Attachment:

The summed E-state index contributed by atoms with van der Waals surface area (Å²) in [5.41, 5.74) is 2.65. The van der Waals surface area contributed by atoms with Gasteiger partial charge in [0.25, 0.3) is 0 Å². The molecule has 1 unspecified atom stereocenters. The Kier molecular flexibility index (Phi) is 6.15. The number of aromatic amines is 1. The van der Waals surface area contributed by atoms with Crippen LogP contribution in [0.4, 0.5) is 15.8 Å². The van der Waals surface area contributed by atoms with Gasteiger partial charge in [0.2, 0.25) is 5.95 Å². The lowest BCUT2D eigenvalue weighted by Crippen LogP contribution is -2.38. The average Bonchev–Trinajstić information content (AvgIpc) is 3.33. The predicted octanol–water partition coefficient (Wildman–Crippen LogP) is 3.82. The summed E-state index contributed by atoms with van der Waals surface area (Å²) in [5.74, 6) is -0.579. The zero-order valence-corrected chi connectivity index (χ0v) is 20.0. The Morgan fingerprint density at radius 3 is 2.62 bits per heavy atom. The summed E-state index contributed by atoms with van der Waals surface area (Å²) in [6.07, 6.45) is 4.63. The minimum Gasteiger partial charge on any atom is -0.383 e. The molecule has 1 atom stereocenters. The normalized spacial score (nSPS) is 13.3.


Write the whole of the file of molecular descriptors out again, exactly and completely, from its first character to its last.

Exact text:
The summed E-state index contributed by atoms with van der Waals surface area (Å²) in [5.41, 5.74) is 2.65. The van der Waals surface area contributed by atoms with Gasteiger partial charge in [0.25, 0.3) is 0 Å². The molecule has 1 unspecified atom stereocenters. The Kier molecular flexibility index (Phi) is 6.15. The number of aromatic amines is 1. The van der Waals surface area contributed by atoms with Crippen LogP contribution in [0.4, 0.5) is 15.8 Å². The van der Waals surface area contributed by atoms with Gasteiger partial charge in [0.2, 0.25) is 5.95 Å². The lowest BCUT2D eigenvalue weighted by Crippen LogP contribution is -2.38. The average Bonchev–Trinajstić information content (AvgIpc) is 3.33. The predicted octanol–water partition coefficient (Wildman–Crippen LogP) is 3.82. The summed E-state index contributed by atoms with van der Waals surface area (Å²) in [5.74, 6) is -0.579. The zero-order valence-corrected chi connectivity index (χ0v) is 20.0. The Morgan fingerprint density at radius 3 is 2.62 bits per heavy atom. The summed E-state index contributed by atoms with van der Waals surface area (Å²) in [6.07, 6.45) is 4.63. The minimum Gasteiger partial charge on any atom is -0.383 e. The molecule has 1 atom stereocenters. The normalized spacial score (nSPS) is 13.3.